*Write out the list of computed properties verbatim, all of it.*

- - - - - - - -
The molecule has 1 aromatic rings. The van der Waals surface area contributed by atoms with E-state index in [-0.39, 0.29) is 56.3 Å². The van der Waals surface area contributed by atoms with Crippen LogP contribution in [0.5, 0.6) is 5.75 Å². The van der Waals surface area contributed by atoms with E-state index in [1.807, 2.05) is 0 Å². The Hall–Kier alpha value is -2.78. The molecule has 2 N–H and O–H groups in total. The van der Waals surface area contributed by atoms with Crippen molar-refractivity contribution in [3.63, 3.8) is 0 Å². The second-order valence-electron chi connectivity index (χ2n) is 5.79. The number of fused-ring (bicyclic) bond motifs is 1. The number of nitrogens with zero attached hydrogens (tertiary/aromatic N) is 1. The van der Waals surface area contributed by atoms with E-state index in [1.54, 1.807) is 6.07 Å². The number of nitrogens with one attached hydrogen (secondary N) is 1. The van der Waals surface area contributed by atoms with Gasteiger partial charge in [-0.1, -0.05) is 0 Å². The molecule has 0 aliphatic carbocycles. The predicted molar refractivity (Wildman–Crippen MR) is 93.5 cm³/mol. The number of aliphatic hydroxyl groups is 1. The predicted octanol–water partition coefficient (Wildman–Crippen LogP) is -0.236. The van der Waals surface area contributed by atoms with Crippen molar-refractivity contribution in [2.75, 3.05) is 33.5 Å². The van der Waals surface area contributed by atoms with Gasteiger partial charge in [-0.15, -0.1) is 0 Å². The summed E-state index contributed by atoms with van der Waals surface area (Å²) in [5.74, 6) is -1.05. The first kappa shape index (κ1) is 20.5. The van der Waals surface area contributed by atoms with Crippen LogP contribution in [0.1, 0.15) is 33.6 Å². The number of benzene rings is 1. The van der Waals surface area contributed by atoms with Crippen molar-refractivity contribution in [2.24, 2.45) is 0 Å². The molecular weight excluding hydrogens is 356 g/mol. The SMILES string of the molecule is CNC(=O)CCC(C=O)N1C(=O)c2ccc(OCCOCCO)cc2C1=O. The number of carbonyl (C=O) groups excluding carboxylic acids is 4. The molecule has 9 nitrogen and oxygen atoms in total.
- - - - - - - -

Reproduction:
The molecule has 1 aromatic rings. The van der Waals surface area contributed by atoms with E-state index in [-0.39, 0.29) is 56.3 Å². The van der Waals surface area contributed by atoms with Crippen LogP contribution in [0.5, 0.6) is 5.75 Å². The van der Waals surface area contributed by atoms with E-state index in [1.807, 2.05) is 0 Å². The Hall–Kier alpha value is -2.78. The molecule has 2 N–H and O–H groups in total. The van der Waals surface area contributed by atoms with Crippen molar-refractivity contribution in [3.63, 3.8) is 0 Å². The second-order valence-electron chi connectivity index (χ2n) is 5.79. The number of fused-ring (bicyclic) bond motifs is 1. The number of nitrogens with zero attached hydrogens (tertiary/aromatic N) is 1. The van der Waals surface area contributed by atoms with E-state index in [1.54, 1.807) is 6.07 Å². The number of nitrogens with one attached hydrogen (secondary N) is 1. The van der Waals surface area contributed by atoms with Gasteiger partial charge in [-0.1, -0.05) is 0 Å². The molecule has 0 aliphatic carbocycles. The predicted molar refractivity (Wildman–Crippen MR) is 93.5 cm³/mol. The number of aliphatic hydroxyl groups is 1. The predicted octanol–water partition coefficient (Wildman–Crippen LogP) is -0.236. The van der Waals surface area contributed by atoms with Crippen molar-refractivity contribution in [2.75, 3.05) is 33.5 Å². The van der Waals surface area contributed by atoms with Gasteiger partial charge in [-0.15, -0.1) is 0 Å². The summed E-state index contributed by atoms with van der Waals surface area (Å²) in [5.74, 6) is -1.05. The first kappa shape index (κ1) is 20.5. The van der Waals surface area contributed by atoms with Crippen LogP contribution in [0.1, 0.15) is 33.6 Å². The number of benzene rings is 1. The van der Waals surface area contributed by atoms with Crippen molar-refractivity contribution in [2.24, 2.45) is 0 Å². The molecular weight excluding hydrogens is 356 g/mol. The SMILES string of the molecule is CNC(=O)CCC(C=O)N1C(=O)c2ccc(OCCOCCO)cc2C1=O. The number of carbonyl (C=O) groups excluding carboxylic acids is 4. The molecule has 9 nitrogen and oxygen atoms in total.